Social Studies: Lots and lots of books on NYC, using a documentary on the history of NYC, and several field trips into the city. Our early US history theme focused mainly on biographies of some of the founders of the US, and field trips to various sites connected to the Revolution. We also learned a little about the Constitution and the Bill of Rights. The Oak Meadow 3rd grade social studies was the bulk of what we did in the second half of the school year -- reading stories set in several ancient civilizations and then in several Native American tribes, and spiraling back around to each society again and again to explore themes of geography, economics, and government. We only touched on family history a little.

Communications: The family zine has languished, unfortunately, but her writing and communication skills have just taken off. Between the copywork she's been doing on a regular basis (including copying over lines of poetry and working a little bit with spelling lists) and the research, writing, and presentations she's been doing every month for the geography club she belongs to, her clarity of thought, grammar, spelling have blossomed astoundingly. Her handwriting is like night and day, when she takes the time to focus and work carefully. The sophistication of her vocabulary amazes me, and this year she shifted from reading almost exclusively comic collections (which I consider absolutely valid things to choose to read, but I was a little concerned about the fact that, while she could read chapter books, she still found them a little daunting because of all the unbroken text) to sitting for hours reading 3- and 4-hundred paged books (like Lightning Thief, DragonRider, This Book Is Not Good For You).

Life skills: Her cooking and drawing have improved immensely. She's improved at the various practical math skills (like making change) but we're going to continue to work on them.

What am I rolling over to next year? We'll be continuing to work on all the life skills mentioned, the chemistry/potions, the nature journal. Also, family history, NYC, the Hudson River. I'd wanted to work more with fractions and decimals than we did, this year, so I'll make a point of making sure a few of the math projects we do, this upcoming year, incorporate those skills.

My underlying Super Secret Goal for this year (what I also call my Shadow Curriculum) was to stretch her academic sophistication a little by slowly increasing what I was asking her to do on her own (at the start of the year, I was reading everything to her, and then just asking her to do an art-based narration afterwards), and by having more sophisticated, abstract conversations with her about how to take your dreams and break them down into bite-sized goals, and how to assess your own progress. I'd say that was wildly successful, in part because of the changes I consciously made, but largely because the soil was fertile, she was ready to make that sort of leap.

More later, on our goals for this year.

Thursday, August 11, 2011

Is that anything like "Pop Up Video"?

I never did post the pop-up cafe wrap-up I'd intended to. It was so much fun, I think all the kids had a great time, and I was thoroughly impressed by how smoothly our brand-new staff of 5-12 year olds kept things running!

Sarah and I spent all day Wednesday cleaning and cooking, and then got up at 8 on Thursday (ungodly early for us night owls!) to start cooking again. Joe took the day off and was an invaluable gopher and assistant!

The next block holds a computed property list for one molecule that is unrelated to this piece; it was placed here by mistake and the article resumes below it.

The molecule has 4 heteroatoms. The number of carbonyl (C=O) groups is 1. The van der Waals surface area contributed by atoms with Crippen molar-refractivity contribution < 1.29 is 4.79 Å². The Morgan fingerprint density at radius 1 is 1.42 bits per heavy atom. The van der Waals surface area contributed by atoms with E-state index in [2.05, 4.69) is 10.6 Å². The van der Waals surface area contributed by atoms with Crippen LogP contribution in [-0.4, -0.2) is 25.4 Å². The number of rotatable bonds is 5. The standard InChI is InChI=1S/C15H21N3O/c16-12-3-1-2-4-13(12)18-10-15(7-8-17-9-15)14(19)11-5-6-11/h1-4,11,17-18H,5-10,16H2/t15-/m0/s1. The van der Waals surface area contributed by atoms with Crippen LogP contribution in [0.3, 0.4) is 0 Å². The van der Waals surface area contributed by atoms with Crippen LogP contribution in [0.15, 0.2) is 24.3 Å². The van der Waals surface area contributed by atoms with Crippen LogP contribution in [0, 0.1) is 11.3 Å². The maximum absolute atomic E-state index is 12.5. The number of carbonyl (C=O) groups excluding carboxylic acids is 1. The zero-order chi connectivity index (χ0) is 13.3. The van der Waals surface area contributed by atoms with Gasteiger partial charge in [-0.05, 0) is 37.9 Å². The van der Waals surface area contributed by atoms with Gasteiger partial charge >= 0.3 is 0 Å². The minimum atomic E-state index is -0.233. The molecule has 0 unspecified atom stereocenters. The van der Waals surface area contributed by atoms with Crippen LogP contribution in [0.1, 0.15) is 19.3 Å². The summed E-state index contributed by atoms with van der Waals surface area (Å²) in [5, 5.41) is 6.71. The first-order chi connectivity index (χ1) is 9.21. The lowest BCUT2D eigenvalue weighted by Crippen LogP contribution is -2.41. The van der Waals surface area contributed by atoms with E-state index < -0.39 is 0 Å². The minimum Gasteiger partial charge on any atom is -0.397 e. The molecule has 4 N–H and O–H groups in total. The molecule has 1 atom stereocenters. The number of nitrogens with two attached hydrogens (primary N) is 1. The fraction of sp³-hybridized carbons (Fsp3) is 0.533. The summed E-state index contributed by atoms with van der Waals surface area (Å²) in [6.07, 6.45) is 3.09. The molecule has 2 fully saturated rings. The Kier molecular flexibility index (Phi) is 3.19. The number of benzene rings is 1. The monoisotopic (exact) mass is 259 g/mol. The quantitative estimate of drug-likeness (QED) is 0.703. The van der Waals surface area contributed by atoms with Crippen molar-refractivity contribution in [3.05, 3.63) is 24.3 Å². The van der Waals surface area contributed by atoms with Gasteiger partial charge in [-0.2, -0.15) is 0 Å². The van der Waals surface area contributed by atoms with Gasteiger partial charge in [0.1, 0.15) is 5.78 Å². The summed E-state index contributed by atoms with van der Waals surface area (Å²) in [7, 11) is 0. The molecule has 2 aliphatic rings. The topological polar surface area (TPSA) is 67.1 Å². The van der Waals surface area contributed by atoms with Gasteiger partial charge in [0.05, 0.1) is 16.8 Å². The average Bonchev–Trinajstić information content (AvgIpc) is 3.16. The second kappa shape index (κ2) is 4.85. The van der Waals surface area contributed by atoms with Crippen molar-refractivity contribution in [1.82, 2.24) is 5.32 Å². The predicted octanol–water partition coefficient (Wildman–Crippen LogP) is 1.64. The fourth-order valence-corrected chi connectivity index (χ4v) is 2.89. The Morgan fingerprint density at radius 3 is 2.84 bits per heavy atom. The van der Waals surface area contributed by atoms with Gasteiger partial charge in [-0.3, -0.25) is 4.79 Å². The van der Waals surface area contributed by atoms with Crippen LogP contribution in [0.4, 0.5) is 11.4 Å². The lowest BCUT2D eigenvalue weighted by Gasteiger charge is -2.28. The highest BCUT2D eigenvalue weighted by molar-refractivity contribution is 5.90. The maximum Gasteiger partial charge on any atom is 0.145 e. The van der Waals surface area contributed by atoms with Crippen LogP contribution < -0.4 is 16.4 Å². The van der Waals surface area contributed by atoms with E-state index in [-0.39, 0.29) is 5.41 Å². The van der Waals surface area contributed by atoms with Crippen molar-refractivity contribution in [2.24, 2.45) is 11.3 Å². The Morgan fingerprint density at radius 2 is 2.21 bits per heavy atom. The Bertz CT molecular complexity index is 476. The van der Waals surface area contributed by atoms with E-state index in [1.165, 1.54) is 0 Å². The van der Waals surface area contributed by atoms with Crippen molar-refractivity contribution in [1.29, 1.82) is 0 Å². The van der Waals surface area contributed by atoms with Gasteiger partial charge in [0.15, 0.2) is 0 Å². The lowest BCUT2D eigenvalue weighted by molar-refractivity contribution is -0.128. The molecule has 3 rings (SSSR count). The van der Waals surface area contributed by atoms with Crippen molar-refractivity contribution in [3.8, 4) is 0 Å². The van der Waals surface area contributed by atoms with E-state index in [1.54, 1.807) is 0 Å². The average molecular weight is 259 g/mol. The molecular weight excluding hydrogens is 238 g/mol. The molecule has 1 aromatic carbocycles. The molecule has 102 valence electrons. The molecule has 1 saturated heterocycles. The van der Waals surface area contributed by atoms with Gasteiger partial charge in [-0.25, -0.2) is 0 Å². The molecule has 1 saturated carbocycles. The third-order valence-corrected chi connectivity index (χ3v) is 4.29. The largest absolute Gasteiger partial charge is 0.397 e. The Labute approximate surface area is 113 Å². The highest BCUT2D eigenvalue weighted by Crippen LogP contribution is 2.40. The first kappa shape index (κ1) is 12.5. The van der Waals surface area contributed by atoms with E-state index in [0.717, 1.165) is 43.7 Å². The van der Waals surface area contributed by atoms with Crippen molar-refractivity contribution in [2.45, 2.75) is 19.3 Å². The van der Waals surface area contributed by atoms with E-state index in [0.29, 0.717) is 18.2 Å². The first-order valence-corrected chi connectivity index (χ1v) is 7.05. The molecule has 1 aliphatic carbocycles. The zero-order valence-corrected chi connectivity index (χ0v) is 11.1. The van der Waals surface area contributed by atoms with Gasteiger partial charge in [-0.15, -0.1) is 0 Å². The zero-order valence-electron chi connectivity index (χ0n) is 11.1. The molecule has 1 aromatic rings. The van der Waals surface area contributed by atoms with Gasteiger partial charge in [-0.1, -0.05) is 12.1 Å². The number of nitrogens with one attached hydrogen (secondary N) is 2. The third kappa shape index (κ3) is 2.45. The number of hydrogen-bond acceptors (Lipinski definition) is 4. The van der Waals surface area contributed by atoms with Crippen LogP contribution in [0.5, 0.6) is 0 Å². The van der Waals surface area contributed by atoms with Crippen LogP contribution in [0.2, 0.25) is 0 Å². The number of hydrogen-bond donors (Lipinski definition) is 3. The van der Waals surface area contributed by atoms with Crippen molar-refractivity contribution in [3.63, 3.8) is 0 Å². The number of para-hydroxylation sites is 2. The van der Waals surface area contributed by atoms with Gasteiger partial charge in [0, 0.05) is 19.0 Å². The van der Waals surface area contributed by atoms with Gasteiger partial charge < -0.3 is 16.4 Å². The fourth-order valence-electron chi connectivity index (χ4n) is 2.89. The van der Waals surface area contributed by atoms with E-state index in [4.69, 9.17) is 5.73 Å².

We made a lot of things ahead of time -- cake, brownies, pizza dough, focaccia bread, sloppy lentils, pasta sauce -- but made sure there was still plenty available for the kitchen staff to do if they were feeling especially enthusiastic!

Sarah handled the front of house, and I was head chef. We wrote up the kitchen rules and taped them to the wall in the kitchen: 1) Wash your hands -- when you come in to the kitchen to start working, before you touch food, and after you touch food (pretty much any time you even *thought* about food); 2) keep an eye on the supplies and let the head chef know if we're running out of anything; and 3) Have Fun!

We had two seating areas, at the dining room table and on floor pillows around the coffee table in the living room.

The first batch of guests/kitchen staff started arriving promptly at noon. We split them in half, brought half of them in to the kitchen to decide if they wanted to be chefs or servers and to familiarize them with the menu, and sent the other half to Sarah to get seated in the cafe.

After an hour or so, we switched shifts, and the first batch of staff got to eat while the first customers now got to take their turn at cooking, plating, and serving.

Sarah had spent the weeks leading up to the cafe thinking about what to put on the menu, flipping through her cookbooks and magazines, considering her own favorite foods, the tastes of her prospective guests, and what would be quickest and easiest to prepare. She wound up with quite a nice menu: three appetizers to choose from, four entrees, three desserts, and three or four drinks.

Some friends stayed all day, moving in and out of their roles as guests and staff, and others came for just an hour or two. I was so pleased to hear from many, many customers that the front of house remained serene and pleasant, no matter how hectic the situation in the kitchen got, even as calls of "Behind you!" and "Order up!" could be heard coming from behind the scenes.

There were some rough patches -- some miscommunications about who wanted to work when, some difficulties balancing out available staff with the flow of guests, some confusion about RSVPs/reservations, and I was on my feet cooking from 8 in the morning to 4:30 in the afternoon -- but I'd say it went really well for our first try and we're both looking forward to doing it again!